2. The notional acts differ from the relations of the persons only in their mode of signification; and in reality are altogether the same. Whence the Master says that "generation and nativity in other words are paternity and filiation" (Sent. i, D, xxvi). To see this, we must consider that the origin of one thing from another is firstly inferred from movement: for that anything be changed from its disposition by movement evidently arises from some cause. Hence action, in its primary sense, means origin of movement; for, as movement derived from another into a mobile object, is called "passion," so the origin of movement itself as beginning from another and terminating in what is moved, is called "action." Hence, if we take away movement, action implies nothing more than order of origin, in so far as action proceeds from some cause or principle to what is from that principle. Consequently, since in God no movement exists, the personal action of the one producing a person is only the habitude of the principle to the person who is from the principle; which habitudes are the relations, or the notions. Nevertheless we cannot speak of divine and intelligible things except after the manner of sensible things, whence we derive our knowledge, and wherein actions and passions, so far as these imply movement, differ from the relations which result from action and passion, and therefore it was necessary to signify the habitudes of the persons separately after the manner of act, and separately after the manner of relations. Thus it is evident that they are really the same, differing only in their mode of signification.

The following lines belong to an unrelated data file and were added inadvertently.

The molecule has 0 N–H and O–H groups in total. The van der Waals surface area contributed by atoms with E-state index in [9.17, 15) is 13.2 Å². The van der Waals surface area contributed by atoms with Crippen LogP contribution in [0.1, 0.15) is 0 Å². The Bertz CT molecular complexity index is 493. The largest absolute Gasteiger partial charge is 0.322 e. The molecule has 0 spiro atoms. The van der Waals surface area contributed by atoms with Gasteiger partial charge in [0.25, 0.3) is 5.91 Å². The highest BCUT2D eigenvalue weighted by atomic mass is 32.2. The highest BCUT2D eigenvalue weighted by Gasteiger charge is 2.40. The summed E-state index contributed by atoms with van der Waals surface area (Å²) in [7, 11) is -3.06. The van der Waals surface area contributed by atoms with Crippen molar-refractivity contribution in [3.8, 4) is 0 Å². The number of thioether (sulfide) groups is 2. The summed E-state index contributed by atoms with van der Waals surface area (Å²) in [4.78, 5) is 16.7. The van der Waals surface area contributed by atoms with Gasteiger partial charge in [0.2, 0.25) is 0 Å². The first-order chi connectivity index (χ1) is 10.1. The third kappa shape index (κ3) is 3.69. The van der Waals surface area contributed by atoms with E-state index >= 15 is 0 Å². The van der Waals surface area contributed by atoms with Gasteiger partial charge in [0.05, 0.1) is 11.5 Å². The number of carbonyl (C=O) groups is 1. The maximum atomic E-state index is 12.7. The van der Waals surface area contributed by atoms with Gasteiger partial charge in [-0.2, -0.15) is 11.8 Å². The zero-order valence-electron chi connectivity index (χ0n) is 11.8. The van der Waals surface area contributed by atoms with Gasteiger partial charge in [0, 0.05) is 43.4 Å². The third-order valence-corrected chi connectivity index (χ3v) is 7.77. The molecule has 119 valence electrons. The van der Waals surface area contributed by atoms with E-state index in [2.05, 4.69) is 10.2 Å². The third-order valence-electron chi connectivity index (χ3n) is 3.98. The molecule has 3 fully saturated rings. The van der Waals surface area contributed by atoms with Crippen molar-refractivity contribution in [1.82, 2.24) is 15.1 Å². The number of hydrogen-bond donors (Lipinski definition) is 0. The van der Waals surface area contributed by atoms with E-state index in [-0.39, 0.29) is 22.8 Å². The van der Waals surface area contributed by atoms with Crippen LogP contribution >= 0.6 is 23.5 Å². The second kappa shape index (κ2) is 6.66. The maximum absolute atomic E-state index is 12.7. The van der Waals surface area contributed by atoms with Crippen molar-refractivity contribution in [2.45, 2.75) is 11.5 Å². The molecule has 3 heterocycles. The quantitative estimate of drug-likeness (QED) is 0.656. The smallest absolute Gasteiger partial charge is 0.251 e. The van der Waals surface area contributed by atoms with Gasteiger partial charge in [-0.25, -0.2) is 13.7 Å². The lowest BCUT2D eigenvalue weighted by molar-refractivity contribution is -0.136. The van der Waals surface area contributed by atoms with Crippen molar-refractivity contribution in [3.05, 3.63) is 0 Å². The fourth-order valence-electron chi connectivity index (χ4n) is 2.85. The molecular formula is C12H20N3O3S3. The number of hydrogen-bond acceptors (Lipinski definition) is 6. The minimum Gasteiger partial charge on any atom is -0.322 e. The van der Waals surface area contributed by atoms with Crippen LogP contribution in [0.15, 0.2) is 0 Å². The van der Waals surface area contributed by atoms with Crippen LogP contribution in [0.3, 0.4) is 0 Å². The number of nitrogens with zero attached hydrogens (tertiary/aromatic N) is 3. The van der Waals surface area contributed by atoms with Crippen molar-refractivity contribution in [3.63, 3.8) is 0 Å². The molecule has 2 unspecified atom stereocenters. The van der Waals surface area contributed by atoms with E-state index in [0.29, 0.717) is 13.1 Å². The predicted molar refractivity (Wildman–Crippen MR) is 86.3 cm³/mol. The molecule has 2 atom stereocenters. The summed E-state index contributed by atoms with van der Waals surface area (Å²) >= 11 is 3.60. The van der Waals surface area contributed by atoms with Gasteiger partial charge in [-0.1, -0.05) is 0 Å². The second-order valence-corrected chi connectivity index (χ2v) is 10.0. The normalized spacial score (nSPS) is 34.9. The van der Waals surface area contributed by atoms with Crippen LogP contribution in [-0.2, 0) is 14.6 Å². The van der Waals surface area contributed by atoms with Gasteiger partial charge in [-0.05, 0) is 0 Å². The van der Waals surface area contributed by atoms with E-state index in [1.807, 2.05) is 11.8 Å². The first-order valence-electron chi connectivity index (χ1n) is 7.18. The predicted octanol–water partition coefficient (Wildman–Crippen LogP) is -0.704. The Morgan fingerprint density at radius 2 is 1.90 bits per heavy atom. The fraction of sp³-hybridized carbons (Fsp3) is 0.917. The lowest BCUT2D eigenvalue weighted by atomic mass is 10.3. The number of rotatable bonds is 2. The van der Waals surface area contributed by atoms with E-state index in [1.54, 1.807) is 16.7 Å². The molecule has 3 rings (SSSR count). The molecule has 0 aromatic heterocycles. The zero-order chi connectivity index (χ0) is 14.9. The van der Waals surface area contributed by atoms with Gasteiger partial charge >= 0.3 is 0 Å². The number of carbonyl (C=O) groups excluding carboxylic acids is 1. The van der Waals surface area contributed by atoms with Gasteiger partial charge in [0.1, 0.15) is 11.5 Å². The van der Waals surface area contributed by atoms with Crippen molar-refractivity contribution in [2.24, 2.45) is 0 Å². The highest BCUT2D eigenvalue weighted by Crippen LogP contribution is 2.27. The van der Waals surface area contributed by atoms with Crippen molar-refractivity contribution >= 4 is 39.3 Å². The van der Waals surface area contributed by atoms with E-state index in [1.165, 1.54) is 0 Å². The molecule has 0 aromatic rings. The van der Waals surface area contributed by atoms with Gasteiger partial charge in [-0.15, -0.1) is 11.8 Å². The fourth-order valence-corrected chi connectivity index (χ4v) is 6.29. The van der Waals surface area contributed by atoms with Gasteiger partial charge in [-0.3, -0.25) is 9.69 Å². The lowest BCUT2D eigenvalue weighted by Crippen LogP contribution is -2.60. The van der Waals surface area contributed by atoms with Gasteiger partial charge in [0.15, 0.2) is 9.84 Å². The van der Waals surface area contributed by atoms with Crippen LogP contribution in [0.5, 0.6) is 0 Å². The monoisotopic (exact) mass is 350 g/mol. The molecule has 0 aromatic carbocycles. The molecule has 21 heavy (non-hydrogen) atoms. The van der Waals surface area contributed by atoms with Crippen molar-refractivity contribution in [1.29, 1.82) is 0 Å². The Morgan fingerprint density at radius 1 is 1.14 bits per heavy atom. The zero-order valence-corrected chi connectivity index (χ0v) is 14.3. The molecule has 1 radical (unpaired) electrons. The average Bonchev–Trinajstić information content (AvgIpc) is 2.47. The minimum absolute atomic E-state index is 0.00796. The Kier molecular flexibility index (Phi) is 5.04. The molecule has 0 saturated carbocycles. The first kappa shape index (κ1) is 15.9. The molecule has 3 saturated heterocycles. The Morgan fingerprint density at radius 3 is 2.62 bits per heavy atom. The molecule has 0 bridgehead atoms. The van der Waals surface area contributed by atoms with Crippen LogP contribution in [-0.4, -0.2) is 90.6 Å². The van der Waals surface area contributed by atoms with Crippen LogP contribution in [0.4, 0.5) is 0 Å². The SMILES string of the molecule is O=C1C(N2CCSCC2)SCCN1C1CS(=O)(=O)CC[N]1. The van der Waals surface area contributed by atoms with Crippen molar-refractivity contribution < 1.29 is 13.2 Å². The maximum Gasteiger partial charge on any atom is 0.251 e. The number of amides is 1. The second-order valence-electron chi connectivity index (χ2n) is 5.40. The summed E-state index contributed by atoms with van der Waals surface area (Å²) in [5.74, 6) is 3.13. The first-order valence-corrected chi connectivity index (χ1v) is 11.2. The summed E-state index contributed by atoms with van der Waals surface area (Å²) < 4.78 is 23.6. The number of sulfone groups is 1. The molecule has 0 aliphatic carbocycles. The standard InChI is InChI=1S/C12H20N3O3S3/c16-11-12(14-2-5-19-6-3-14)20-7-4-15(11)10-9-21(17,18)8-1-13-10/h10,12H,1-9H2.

3. Action, so far as it means origin of movement, naturally involves passion; but action in that sense is not attributed to God. Whence, passions are attributed to Him only from a grammatical standpoint, and in accordance with our manner of speaking, as we attribute "to beget" with the Father, and to the Son "to be begotten."